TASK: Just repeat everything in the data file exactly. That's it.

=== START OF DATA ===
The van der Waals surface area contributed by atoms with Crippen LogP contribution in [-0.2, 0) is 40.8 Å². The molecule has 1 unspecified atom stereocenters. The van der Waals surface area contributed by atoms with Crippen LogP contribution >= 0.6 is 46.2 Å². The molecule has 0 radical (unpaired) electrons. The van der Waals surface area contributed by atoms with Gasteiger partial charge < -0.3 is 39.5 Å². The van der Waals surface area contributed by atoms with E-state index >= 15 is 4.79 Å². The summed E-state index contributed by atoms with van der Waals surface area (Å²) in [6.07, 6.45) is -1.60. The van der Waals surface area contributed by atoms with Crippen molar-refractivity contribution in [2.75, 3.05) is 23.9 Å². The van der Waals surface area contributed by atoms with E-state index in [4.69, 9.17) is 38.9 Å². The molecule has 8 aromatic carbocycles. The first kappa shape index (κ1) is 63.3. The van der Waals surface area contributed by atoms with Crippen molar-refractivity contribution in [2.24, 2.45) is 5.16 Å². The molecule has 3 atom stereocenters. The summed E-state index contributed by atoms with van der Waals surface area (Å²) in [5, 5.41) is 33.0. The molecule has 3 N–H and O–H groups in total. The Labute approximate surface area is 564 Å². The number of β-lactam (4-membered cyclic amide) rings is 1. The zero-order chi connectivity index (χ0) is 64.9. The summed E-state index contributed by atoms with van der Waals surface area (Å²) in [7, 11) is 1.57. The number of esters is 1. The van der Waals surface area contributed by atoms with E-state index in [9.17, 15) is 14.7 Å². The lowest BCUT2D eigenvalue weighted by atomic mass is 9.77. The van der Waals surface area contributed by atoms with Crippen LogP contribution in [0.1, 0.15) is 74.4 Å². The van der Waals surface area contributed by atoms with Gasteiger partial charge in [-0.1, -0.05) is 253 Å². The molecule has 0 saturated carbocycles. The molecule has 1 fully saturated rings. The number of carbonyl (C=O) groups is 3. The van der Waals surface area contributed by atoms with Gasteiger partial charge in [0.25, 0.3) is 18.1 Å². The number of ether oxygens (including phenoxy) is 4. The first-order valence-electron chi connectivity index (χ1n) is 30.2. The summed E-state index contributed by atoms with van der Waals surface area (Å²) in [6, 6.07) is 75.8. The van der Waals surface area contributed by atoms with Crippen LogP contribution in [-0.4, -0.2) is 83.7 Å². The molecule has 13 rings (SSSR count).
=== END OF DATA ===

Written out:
The van der Waals surface area contributed by atoms with Crippen LogP contribution in [-0.2, 0) is 40.8 Å². The molecule has 1 unspecified atom stereocenters. The van der Waals surface area contributed by atoms with Crippen LogP contribution >= 0.6 is 46.2 Å². The molecule has 0 radical (unpaired) electrons. The van der Waals surface area contributed by atoms with Gasteiger partial charge < -0.3 is 39.5 Å². The van der Waals surface area contributed by atoms with E-state index >= 15 is 4.79 Å². The summed E-state index contributed by atoms with van der Waals surface area (Å²) in [6.07, 6.45) is -1.60. The van der Waals surface area contributed by atoms with Crippen molar-refractivity contribution in [2.75, 3.05) is 23.9 Å². The van der Waals surface area contributed by atoms with E-state index in [4.69, 9.17) is 38.9 Å². The molecule has 8 aromatic carbocycles. The first kappa shape index (κ1) is 63.3. The van der Waals surface area contributed by atoms with Crippen molar-refractivity contribution in [2.24, 2.45) is 5.16 Å². The molecule has 3 atom stereocenters. The summed E-state index contributed by atoms with van der Waals surface area (Å²) in [5, 5.41) is 33.0. The molecule has 3 N–H and O–H groups in total. The Labute approximate surface area is 564 Å². The number of β-lactam (4-membered cyclic amide) rings is 1. The zero-order chi connectivity index (χ0) is 64.9. The summed E-state index contributed by atoms with van der Waals surface area (Å²) in [7, 11) is 1.57. The number of esters is 1. The van der Waals surface area contributed by atoms with E-state index in [9.17, 15) is 14.7 Å². The lowest BCUT2D eigenvalue weighted by atomic mass is 9.77. The van der Waals surface area contributed by atoms with Crippen LogP contribution in [0.1, 0.15) is 74.4 Å². The van der Waals surface area contributed by atoms with Gasteiger partial charge in [-0.1, -0.05) is 253 Å². The molecule has 0 saturated carbocycles. The molecule has 1 fully saturated rings. The number of carbonyl (C=O) groups is 3. The van der Waals surface area contributed by atoms with Gasteiger partial charge in [0.25, 0.3) is 18.1 Å². The number of ether oxygens (including phenoxy) is 4. The first-order valence-electron chi connectivity index (χ1n) is 30.2. The summed E-state index contributed by atoms with van der Waals surface area (Å²) in [6, 6.07) is 75.8. The van der Waals surface area contributed by atoms with Crippen LogP contribution in [-0.4, -0.2) is 83.7 Å². The molecule has 13 rings (SSSR count).